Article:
Minister of Cooperative Governance and Traditional Affairs, Dr Nkosazana Dlamini Zuma,
Deputy Minister of Cooperative Governance and Traditional Affairs, Ms Thembisile Nkadimeng,
Premier of the Western Cape, Mr Alan Winde,
Executive Mayor of the City of Cape Town, Mr Geordin Hill-Lewis
Acting President of SALGA, Councillor Deon De Vos
Honourable Amos Masondo, NCOP Chairperson
CEO of SALGA, Mr Xolile George,
Provincial leadership of SALGA,
Ladies and Gentlemen,
Thank you for the opportunity to address this National Conference of the South African Local Government Association.
It is 25 years since SALGA was formed.
And for 25 years, SALGA has performed a critical role in supporting our municipalities and championing the needs of communities across the country.
This national conference will be electing new leadership, reviewing and strengthening SALGA’s systems and processes, and adopting a new organisational strategy for the next five years.
We have come together as mayors, councilors, local government representatives and representatives of provincial and national government because we share a common determination to fundamentally improve the lives of citizens.
Over the past 28 years of democratic government we have made commendable progress in delivering basic services to the people, especially the poor and vulnerable.
We have provided clean and safe water, decent sanitation and electrified homes.
We have built houses, clinics and hospitals.
We have provided free basic and tertiary education and free primary healthcare.
We have an extensive social security net.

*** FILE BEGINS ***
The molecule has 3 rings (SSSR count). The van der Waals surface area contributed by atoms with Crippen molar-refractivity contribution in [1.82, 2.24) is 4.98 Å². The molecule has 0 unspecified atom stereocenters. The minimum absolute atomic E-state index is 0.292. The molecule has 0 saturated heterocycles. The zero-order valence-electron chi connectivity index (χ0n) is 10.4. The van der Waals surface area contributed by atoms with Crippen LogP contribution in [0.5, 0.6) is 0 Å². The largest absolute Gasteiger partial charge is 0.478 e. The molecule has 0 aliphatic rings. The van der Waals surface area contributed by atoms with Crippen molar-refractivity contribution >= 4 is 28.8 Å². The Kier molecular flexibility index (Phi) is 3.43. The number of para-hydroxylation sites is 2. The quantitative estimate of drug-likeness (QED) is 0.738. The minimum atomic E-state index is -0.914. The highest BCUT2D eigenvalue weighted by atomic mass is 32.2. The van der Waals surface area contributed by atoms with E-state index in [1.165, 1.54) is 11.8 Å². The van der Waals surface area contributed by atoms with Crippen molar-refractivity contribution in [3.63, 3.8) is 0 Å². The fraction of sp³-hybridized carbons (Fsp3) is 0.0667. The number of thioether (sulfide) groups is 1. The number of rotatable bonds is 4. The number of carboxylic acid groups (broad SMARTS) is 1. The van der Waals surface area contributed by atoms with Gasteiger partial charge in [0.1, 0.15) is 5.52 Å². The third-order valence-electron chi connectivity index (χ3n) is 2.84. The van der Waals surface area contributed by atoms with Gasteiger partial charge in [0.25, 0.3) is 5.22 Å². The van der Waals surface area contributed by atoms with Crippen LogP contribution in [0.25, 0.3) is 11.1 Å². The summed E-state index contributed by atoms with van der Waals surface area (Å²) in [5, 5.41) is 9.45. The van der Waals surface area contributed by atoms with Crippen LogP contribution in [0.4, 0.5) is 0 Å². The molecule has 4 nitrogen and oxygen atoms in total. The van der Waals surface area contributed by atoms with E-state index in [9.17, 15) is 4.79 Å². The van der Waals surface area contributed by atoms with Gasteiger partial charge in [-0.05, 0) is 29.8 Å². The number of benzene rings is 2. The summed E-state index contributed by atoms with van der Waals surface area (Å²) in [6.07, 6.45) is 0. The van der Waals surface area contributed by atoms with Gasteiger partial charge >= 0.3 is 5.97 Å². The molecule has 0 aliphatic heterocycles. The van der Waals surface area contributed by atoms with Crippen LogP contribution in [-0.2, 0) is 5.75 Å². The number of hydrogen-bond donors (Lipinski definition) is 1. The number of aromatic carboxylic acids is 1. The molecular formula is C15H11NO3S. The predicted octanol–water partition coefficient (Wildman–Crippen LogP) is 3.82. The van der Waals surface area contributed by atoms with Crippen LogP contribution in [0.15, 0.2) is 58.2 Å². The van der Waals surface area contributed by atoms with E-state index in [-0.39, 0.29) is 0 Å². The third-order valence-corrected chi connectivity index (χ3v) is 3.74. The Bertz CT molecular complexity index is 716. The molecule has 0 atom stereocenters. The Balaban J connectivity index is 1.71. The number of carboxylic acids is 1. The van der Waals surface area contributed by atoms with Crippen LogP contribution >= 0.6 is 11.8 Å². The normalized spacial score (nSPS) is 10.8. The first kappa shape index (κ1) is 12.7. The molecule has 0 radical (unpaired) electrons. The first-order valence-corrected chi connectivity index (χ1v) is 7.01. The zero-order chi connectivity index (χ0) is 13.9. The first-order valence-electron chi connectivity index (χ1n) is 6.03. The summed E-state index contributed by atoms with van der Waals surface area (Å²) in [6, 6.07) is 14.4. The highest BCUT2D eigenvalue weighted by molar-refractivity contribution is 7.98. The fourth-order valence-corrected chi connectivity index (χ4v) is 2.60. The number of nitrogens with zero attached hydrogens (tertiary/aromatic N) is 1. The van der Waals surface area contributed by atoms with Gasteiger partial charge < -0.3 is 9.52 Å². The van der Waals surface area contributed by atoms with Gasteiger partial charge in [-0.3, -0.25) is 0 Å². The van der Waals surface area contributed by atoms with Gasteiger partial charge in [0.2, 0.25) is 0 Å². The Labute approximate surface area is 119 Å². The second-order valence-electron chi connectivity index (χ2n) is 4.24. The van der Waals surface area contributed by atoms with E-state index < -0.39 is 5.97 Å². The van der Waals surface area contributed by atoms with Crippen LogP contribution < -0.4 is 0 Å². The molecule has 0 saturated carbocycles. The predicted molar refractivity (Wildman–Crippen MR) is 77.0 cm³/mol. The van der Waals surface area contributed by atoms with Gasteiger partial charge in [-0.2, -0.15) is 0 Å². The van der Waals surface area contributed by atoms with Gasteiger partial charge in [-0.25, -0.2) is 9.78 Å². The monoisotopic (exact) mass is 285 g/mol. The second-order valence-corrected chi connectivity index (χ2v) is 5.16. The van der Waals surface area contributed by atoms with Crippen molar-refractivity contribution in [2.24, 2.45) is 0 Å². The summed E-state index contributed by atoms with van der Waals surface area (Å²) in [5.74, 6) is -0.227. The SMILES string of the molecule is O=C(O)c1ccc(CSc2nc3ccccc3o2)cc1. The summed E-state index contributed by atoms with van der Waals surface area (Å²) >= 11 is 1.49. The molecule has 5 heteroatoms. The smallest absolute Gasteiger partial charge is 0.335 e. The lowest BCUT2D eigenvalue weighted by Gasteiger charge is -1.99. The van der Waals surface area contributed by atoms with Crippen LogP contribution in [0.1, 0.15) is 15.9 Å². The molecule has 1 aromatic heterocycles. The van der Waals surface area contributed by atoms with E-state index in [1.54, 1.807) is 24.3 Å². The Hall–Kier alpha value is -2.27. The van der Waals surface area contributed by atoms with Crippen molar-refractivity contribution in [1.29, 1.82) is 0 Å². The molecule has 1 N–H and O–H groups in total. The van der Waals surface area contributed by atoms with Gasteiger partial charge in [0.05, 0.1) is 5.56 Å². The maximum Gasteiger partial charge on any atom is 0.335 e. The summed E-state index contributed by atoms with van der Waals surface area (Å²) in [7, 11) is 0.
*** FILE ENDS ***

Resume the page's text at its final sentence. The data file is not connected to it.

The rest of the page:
The task before us now is to consolidate these gains, to deepen them and to ensure that we realise the aspirations of the South African people.
Municipalities are the first point of contact between government and the people.
When there are local government failures, the effects are felt immediately and they are far-reaching.
Three months ago we held local government elections, in which the people of South Africa once again exercised their democratic rights freely and fairly.
However, we should be concerned about the low voter turnout across the country and what this says about voters’ experiences of local government.
A report prepared by the Department of Cooperative Governance in June last year noted than only five per cent of our country’s municipalities were financially stable.
Others are in financial distress, with insufficient revenue to meet their expenses.
Some 64 municipalities are considered to be dysfunctional.
This dysfunction is rooted in poor governance, weak institutional capacity, poor financial management, corruption and political instability.
By June last year, some 26 municipalities had been placed under administration.
This number has now risen to 31 municipalities under administration.
We continue to hear about municipalities under threat of administration.
Many residents have lost faith in the ability of local government to meet their needs.
So too have many investors.
To take just one example, in June last year, the dairy group Clover closed the country’s largest cheese factory in North West, citing ongoing challenges with water, electricity and road infrastructure.
Clover is just one of a number of companies that have been affected by poor service delivery, forcing them to move their operations elsewhere and depriving needy parts of our country of investment and employment opportunities.
The challenges in municipalities do not only affect the lives of communities.
They damage both local economies and the South African economy.
This need not be the case.
We have the means to correct this problem.
Much of this responsibility is carried by the newly-elected councillors and by the municipal officials with which they will be working.
Local government is where you can make the biggest difference in the lives of our people.